Why canned tuna counts

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Feature Story - 16 October, 2012
A can of tuna may be small in size but tuna brands play a big role in the health of our oceans. This role is becoming increasingly important as tuna stocks rapidly decline and thousands of tonnes of other marine animals continue to be killed, pushing some species towards extinction.
Tuna Ranking©Greenpeace / Marco Care

Tuna is one of the world's favourite fish. It is a critical part of the diet for millions of people across the globe. While some countries like Japan prefer tuna fresh, canned tuna is the most popular seafood product in countries like Australia and the UK. In fact Australians consume over 250 million cans of tuna a year.

Globally, tuna populations are in trouble. Many species are threatened or even critically endangered and the numbers continue to decline. Bigeye tuna is in serious trouble in the Western and Central Pacific Ocean, where they were found in relatively healthy numbers just a few years ago; yellowfin tuna are not doing well either. These are the same fish stocks targeted by Australian tuna fishermen off the coast of Queensland. Skipjack tuna is in the healthiest state, but it too is quickly diminishing.

Destructive fishing methods

Industrial fishing practices mean we can catch fish faster than nature can replenish its seas. 90% of the oceans’ large predatory fish, such as tuna, swordfish, marlin and sharks, have already been taken from our oceans.

One of the most important things tuna brands can do for our oceans is stop using fish aggregating devices (FADs) with large 'purse seine' nets.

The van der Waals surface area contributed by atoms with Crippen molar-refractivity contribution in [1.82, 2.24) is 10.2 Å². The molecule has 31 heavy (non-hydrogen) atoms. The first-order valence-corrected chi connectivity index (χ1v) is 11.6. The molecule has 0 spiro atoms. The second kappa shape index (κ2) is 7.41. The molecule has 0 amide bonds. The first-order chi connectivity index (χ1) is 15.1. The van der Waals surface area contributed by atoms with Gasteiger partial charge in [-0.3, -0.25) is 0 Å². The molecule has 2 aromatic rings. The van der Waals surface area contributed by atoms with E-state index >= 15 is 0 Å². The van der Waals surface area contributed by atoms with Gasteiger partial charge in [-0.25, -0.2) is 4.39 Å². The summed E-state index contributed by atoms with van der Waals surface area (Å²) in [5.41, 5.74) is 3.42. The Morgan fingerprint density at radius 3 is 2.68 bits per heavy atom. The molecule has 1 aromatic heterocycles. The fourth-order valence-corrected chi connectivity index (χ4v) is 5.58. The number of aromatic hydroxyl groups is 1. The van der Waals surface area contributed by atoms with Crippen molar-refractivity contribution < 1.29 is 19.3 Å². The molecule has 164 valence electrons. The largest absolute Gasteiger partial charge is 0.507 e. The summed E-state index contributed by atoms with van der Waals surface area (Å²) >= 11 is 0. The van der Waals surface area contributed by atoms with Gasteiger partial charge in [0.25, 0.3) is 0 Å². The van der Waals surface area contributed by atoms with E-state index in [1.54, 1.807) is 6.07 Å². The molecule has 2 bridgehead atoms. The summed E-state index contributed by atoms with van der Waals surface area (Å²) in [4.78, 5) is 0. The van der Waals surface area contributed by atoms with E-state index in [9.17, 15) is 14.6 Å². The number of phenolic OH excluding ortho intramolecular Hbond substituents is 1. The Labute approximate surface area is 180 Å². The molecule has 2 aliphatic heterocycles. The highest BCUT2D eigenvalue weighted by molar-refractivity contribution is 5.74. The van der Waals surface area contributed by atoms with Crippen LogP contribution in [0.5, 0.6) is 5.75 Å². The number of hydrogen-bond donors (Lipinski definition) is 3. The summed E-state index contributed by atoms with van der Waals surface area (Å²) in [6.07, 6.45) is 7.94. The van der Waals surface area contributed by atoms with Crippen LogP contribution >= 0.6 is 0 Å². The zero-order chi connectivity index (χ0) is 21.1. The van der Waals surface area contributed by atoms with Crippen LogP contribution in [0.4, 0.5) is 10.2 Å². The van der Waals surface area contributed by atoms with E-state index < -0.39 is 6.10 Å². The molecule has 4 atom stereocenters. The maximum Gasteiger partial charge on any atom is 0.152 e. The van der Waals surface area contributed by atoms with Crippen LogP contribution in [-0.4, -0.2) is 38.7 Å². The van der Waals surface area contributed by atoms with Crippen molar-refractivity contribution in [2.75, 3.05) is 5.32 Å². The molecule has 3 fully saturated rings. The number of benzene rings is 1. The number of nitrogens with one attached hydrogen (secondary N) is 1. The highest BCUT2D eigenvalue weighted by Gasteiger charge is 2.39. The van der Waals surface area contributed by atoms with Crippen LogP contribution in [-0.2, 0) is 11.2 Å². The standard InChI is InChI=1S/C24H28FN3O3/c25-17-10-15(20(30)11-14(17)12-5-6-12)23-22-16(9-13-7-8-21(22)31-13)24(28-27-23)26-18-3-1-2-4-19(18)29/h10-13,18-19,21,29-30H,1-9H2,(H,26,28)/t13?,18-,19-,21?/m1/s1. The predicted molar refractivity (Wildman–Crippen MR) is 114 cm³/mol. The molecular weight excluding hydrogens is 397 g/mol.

FADs act like giant fish magnets. They draw in marine life to be scooped up in purse seine nets. This method of fishing is indiscriminate. It threatens to wipe out tuna stocks because of the large incidental catch of juvenile tuna from species that are at risk. The catch of juvenile tuna as well as sharks, rays, and even turtles – known as bycatch – can be ten times higher than fishing without FADs.

The unfair advantage

Most tuna comes from the Pacific. Industrial fishing fleets from distant water nations like China, Taiwan, Spain and the United States are sent to the Pacific to exploit the region’s stocks, having depleted their own. Some ships, known as super seiners, can take as much tuna in a single trip as some Pacific Island countries can take in a year. Despite the fact that more than half of the world’s tuna comes from the Pacific, Pacific Island nations receive only 5-6% of the value of tuna caught.

A sustainable choice

Globally, we must end our use of destructive fishing methods if we are to reverse the decline of our oceans. Some tuna brands are taking ocean protection seriously and switching to sustainable fishing methods, such as ‘pole and line’, and abandoning the use of FADs with purse seine nets. With pole and line fishing, each fish is individually caught, reducing the impact on tuna stocks and on the level of bycatch. Pole and line fishing also brings more employment opportunities for local communities in the Pacific.

Australians want change

In the UK, the entire tuna industry committed long ago to switch to sustainable tuna methods. There is no reason the Australian industry cannot do the same – after all, Australians want it.

Greenpeace produces a Canned Tuna Guide to help consumers make an informed choice and to pressure brands to clean up their act. Since we launched our first Canned Tuna Guide, thousands of Australians have written to tuna brands urging them not to sell tuna that destroys our oceans. Celebrity wellness adviser and acclaimed author, Sarah Wilson, supports the Greenpeace campaign.

“Australians really care about our ocean and marine life and we want to do everything we can to do the right thing by them,” said Wilson. “With so much choice available, this guide really helps the consumer separate the green from the greenwash.”

Greenpeace’s 2012 Canned Tuna Guide will be launched on Monday 22 October.